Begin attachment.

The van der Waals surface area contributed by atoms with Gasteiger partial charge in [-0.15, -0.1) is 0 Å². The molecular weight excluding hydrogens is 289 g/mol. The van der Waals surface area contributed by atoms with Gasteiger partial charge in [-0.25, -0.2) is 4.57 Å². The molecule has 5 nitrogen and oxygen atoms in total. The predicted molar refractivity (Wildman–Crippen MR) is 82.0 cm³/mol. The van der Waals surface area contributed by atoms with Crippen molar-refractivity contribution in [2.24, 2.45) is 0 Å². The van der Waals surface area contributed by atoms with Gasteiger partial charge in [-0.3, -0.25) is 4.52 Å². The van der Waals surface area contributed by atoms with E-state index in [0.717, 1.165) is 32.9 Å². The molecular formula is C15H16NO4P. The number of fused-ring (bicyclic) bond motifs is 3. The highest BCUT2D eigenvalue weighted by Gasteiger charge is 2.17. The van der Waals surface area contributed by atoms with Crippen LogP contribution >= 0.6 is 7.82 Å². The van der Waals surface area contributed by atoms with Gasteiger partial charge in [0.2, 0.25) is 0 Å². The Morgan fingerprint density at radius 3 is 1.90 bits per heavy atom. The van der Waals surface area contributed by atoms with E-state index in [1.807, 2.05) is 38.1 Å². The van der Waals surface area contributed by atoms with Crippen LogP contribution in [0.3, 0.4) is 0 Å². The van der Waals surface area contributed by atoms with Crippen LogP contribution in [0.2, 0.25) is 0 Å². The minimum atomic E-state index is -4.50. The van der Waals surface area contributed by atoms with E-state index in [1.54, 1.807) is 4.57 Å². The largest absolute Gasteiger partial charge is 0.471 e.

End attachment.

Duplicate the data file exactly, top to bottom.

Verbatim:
The van der Waals surface area contributed by atoms with Gasteiger partial charge in [-0.15, -0.1) is 0 Å². The molecular weight excluding hydrogens is 289 g/mol. The van der Waals surface area contributed by atoms with Gasteiger partial charge in [-0.25, -0.2) is 4.57 Å². The molecule has 5 nitrogen and oxygen atoms in total. The predicted molar refractivity (Wildman–Crippen MR) is 82.0 cm³/mol. The van der Waals surface area contributed by atoms with Crippen molar-refractivity contribution in [2.24, 2.45) is 0 Å². The van der Waals surface area contributed by atoms with Gasteiger partial charge in [-0.3, -0.25) is 4.52 Å². The van der Waals surface area contributed by atoms with E-state index in [0.717, 1.165) is 32.9 Å². The molecular formula is C15H16NO4P. The number of fused-ring (bicyclic) bond motifs is 3. The highest BCUT2D eigenvalue weighted by Gasteiger charge is 2.17. The van der Waals surface area contributed by atoms with Crippen LogP contribution >= 0.6 is 7.82 Å². The van der Waals surface area contributed by atoms with Gasteiger partial charge in [0.2, 0.25) is 0 Å². The Morgan fingerprint density at radius 3 is 1.90 bits per heavy atom. The van der Waals surface area contributed by atoms with E-state index in [1.807, 2.05) is 38.1 Å². The van der Waals surface area contributed by atoms with Crippen LogP contribution in [0.3, 0.4) is 0 Å². The van der Waals surface area contributed by atoms with Crippen LogP contribution in [0.2, 0.25) is 0 Å². The minimum atomic E-state index is -4.50. The van der Waals surface area contributed by atoms with E-state index in [1.54, 1.807) is 4.57 Å². The largest absolute Gasteiger partial charge is 0.471 e.